At different times Trotsky described this condition as “syphilis” and “leprosy”. In the summaries of the proper revolutionary communist approach which he wrote in the 1930s, the demand to be truthful and to “be true, in little things as in big ones” is always central. The fact that such a “demand” had to be made and that it was made only by a tiny pariah minority, as incapable of imposing the necessary norms of behaviour as they were incapable of doing what they knew had to be done to defend the working class, was one measure of how far the “Marxist” movement had fallen, how deeply it had regressed, and how much had to be done to restore its health.
Trotsky, a voice crying out of the grave of Bolshevism and old socialism contended against the anti-morality of Stalinism: “Permissible and obligatory are those and only those means, we answer, which unite the revolutionary proletariat, fill their hearts with irreconcilable hostility to oppression, teach them contempt for official morality and its democratic echoers, imbue them with consciousness of their own historic mission, raise their courage and spirit of self-sacrifice in the struggle. Precisely from this it flows that not all means are permissible. When we say that the end justifies the means, then for us the conclusion follows that the great revolutionary end spurns those base means and ways which set one part of the working class against other parts, or attempt to make the masses happy without their participation; or lower the faith of the masses in themselves and their organization, replacing it by worship of the 'leaders'.”
The Stalinists answered not with arguments but with lies, abuse, blows and bullets, and in Trotsky’s case, with an ice-pick through his skull.
Much of the popularly accepted history of workers' and other struggles is still today shot through with Stalinist myths, lies, anathemas and demonology: for instance, the Spanish working class revolution of 1936- 7, which was bloodily suppressed, is buried in the handed down concept from that time of “The Spanish Civil War” (in which the Stalinists and some other sensible people encountered a little local difficulty in Barcelona in May 1937, and dealt with it with the proper and necessary civil-war severity.)
There was, indeed, a Spanish Civil War, but there was also the most important working class revolution since 1917. There was never any honest self-criticism and analysis of acknowledged mistakes; there was no possibility of democratic discussion other than “discussion” authorized by the leaders from time to time.
The faculty for recognising and correcting mistakes atrophied, along with the old ideas of socialism. If everything is decided by what the rulers of the USSR think best serves them at a given moment, then starkly contradictory positions — the most notorious example: anti-Nazi, then pro-Nazis, then anti-Nazi again, in 1939-41 — may indeed have all been equally “correct” and all perfectly self-consistent from a Russo-centric point of view.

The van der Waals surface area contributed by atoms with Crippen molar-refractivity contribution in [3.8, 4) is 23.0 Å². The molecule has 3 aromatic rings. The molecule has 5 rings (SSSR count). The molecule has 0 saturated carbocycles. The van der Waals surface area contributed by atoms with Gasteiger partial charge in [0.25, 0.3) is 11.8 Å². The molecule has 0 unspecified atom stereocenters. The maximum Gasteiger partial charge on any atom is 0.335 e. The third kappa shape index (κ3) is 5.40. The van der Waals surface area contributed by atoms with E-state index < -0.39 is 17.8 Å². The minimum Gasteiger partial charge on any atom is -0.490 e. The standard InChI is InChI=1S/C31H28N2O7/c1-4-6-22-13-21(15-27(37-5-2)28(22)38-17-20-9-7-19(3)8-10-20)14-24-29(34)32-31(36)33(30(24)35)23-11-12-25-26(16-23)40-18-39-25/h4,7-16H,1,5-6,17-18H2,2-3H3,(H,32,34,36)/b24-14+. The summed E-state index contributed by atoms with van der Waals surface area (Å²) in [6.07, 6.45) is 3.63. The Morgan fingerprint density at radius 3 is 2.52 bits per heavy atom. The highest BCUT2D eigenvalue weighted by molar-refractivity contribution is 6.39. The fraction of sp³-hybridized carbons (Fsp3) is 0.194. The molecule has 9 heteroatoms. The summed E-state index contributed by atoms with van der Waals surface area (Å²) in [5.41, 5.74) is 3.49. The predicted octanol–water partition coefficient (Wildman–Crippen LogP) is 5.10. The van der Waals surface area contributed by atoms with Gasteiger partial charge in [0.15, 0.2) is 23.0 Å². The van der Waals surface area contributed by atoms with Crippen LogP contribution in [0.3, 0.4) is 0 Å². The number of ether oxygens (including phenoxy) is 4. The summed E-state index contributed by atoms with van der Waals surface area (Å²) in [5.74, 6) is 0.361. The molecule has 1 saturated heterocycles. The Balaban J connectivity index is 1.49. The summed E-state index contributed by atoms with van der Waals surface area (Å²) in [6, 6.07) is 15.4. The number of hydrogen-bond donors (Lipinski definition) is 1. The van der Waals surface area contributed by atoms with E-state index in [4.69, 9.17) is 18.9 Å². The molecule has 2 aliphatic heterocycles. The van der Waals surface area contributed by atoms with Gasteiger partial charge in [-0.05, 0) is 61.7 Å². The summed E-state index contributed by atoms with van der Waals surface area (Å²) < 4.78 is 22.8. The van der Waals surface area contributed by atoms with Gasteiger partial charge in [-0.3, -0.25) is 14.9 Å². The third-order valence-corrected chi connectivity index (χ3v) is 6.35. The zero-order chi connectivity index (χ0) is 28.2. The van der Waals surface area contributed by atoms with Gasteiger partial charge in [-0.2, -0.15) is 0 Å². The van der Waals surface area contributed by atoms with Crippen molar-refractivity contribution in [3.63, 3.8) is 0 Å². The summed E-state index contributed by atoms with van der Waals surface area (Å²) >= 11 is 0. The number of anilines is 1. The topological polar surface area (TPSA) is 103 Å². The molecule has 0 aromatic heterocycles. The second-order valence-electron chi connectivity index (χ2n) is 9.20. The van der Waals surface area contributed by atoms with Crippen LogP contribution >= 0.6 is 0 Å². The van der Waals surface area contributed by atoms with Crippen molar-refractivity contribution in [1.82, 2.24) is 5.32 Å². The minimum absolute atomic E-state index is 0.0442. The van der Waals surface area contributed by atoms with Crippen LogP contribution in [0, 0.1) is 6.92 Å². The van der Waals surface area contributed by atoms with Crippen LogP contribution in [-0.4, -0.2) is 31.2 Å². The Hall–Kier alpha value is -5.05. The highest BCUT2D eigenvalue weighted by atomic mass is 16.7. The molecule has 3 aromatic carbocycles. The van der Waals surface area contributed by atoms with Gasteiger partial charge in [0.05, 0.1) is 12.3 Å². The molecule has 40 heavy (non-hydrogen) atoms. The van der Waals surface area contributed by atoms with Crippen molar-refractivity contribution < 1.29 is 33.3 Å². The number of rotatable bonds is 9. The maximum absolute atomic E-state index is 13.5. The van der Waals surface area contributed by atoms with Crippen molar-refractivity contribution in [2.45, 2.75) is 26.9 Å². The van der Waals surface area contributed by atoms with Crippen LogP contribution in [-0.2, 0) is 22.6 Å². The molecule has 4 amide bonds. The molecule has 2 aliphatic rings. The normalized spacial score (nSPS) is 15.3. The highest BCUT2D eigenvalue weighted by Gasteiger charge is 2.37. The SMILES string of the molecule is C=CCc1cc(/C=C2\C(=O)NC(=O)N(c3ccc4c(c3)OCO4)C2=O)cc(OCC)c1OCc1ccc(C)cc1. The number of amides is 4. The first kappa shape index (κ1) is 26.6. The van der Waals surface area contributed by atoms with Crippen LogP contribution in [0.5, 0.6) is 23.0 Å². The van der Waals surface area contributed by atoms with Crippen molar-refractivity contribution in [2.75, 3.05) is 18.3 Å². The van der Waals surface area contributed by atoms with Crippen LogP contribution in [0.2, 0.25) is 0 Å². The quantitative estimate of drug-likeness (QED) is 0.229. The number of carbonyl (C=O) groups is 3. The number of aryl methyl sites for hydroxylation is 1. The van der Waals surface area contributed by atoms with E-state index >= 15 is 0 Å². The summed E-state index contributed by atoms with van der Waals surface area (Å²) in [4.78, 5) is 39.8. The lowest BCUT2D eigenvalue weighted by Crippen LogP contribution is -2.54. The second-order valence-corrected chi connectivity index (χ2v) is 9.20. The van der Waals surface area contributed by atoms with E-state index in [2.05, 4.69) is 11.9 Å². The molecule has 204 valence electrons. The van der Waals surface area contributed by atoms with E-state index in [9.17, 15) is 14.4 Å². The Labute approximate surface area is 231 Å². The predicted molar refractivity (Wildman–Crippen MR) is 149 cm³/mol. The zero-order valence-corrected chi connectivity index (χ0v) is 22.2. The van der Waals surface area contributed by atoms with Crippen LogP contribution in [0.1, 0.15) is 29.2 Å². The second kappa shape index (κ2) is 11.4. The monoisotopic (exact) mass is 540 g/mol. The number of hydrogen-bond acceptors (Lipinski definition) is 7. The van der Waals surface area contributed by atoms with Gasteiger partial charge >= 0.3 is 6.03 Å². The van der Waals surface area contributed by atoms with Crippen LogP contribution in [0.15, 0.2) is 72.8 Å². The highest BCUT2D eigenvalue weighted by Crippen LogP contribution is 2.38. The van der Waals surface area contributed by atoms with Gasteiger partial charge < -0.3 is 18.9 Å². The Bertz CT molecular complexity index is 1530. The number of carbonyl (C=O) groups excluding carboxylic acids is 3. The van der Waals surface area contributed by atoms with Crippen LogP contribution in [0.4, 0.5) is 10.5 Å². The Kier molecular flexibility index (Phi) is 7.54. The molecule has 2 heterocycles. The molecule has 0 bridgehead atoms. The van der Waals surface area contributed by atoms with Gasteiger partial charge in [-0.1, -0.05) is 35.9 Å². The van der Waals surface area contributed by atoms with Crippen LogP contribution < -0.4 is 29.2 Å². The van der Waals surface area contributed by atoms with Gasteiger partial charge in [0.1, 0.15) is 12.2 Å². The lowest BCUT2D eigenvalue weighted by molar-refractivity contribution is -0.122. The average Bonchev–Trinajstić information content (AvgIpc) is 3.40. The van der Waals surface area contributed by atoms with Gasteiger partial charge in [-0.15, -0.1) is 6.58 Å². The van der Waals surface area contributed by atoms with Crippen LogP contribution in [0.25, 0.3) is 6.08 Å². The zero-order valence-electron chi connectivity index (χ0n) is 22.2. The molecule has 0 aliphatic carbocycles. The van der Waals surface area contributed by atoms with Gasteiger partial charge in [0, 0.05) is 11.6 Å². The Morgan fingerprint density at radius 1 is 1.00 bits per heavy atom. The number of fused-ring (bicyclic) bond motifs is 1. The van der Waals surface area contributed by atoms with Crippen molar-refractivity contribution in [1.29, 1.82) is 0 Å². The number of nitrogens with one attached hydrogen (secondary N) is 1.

The Marxist standards of measurement were no part of it— the standards and criteria that have the working class and its social and political development at their heart. If they fall into disuse — or if the ascendancy of other criteria and standards makes their employment impossible — then we cannot recognise our mistakes and where we went wrong. The historical memory of the working class is destroyed, or worse, falsified, and that adds to the tremendous difficulties which its existence as the basic wage-slave class of bourgeois society, a society where 'upward mobility' is sometimes possible for some members of the working class, already places in the way of the working class developing an independent political identity.
Trotsky truly said that the revolutionary party — a real revolutionary party — is the memory of the working class. The Stalinist parties were the parties of enforced amnesia, hysterical delusion, of the substitution of historical myths and lies for the memory of a working class socialist movement which is truly itself, and knows what it is, and therefore has no need to lie about it, either to itself or anyone else, a movement which accumulates experience and learns, and unlearn, from its experience, and from its own mistakes as it goes along.
That is one of the reasons for the tremendous regression in working-class consciousness in the late 20th century. When George Orwell wrote about the “memory hole” in 1984, and about the systematic rewriting of history to get it into line with the eternally changing now, he invented nothing. He merely read off, and gave an imaginary physical expression — physically redoing and up-dating old newspapers — to what he saw happening in and around the Stalinism-infected labour movements and in the USSR.
Part two, in the next issue of Solidarity, will further anatomise the political characteristics of Stalinism and itemise those that still survive in the contemporary would-be left.